Student Sues NYU Dental School Over Quota Claims

dental student sues school

Photo by Chicago Dental Society / CC BY 

It takes an individual many years and a substantial amount of money to graduate from dental school. The person that has decided to become a dentist will need to complete the right undergraduate course work along with their college education, and it will usually take about eight years to fully complete their studies.

If the goal is to become an expert in a particular field such as an oral surgeon or an orthodontist, even more schooling will need to take place, between 10 to 14 years depending on the field of expertise. It is a career in which only a very dedicated student will succeed, but which the monetary rewards are great as well. The median income of a dentist is approximately $150,000.00 per year and those with a specialty make even more.

Although you won’t find too many people who enjoy going to see their dentist, dental hygiene is seen as an integral part of health care in general. There are some studies suggesting that bad oral hygiene can actually be a cause of heart disease. These studies show that those with a higher level of a certain type of bacteria in their mouth also had high levels of clogged arteries, which is a leading cause of stroke. It may seem somewhat strange that bad dental hygiene could lead to something as serious as a stroke, but bad teeth can also lead to conditions like diabetes, osteoporosis and cancer.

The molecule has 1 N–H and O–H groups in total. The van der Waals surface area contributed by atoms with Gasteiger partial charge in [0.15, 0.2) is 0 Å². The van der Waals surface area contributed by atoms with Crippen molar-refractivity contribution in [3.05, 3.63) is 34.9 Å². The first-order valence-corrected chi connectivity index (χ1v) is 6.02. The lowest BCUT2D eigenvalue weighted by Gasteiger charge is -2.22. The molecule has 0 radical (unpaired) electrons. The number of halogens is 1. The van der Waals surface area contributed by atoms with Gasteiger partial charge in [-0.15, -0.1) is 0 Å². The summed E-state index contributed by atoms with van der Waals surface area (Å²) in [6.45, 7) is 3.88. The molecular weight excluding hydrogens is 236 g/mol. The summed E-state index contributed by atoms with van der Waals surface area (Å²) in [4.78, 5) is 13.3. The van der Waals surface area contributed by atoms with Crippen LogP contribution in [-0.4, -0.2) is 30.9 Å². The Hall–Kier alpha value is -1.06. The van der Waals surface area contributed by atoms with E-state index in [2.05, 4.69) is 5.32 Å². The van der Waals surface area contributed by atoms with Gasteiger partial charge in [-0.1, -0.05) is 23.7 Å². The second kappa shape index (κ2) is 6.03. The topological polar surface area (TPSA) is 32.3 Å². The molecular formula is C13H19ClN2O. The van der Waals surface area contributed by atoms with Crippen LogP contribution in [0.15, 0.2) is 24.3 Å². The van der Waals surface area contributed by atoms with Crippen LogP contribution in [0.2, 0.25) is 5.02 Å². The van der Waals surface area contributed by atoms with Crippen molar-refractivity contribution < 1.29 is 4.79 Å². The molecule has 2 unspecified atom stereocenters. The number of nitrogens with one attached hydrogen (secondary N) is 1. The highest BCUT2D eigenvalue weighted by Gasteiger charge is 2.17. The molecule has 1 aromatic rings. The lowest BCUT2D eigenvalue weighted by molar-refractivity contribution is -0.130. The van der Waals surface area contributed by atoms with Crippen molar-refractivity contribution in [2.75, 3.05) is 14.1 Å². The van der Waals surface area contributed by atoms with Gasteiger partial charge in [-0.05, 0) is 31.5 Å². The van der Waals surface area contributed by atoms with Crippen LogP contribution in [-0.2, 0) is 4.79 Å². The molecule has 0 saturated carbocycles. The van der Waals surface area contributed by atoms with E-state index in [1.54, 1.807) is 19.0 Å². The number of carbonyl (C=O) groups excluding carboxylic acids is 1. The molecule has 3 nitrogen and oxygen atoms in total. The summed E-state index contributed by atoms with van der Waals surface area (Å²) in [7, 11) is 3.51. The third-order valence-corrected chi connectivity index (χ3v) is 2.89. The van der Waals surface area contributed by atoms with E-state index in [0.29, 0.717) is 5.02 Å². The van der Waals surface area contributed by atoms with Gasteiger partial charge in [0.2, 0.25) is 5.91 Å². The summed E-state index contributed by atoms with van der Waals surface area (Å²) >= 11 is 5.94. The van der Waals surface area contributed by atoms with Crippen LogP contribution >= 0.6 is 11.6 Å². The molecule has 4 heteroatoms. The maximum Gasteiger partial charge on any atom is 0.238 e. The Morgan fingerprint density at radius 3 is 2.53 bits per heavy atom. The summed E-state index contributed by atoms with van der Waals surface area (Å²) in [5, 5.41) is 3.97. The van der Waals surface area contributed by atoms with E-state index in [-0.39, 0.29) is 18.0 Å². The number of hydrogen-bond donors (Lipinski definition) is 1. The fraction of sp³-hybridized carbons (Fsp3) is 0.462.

So after years of hard work and study, image the surprise of student Katie Kickertz when told by school officials at NYU’s College of Dentistry that she would not be receiving her diploma. The reason stated in Ms. Kickertz’ lawsuit is that there was a specific monetary amount in dental procedures that was not performed. School officials are denying this claim of a “quota system”, saying that the amount of money charged for procedures performed by students was to help teach the students how to run a dental practice. However, when told of the shortfall Ms. Kicker was allowed to charge the shortfall on her credit card, which school officials later cancelled.

Recently the Manhatten appellate court has ruled that the school must grant Ms. Kickertz her degrees, which overturns the division reached by a lower court, but the NYU College of Dentistry plans to challenge the decision based on the fact that they claim Ms. Kickertz violated their schools policies.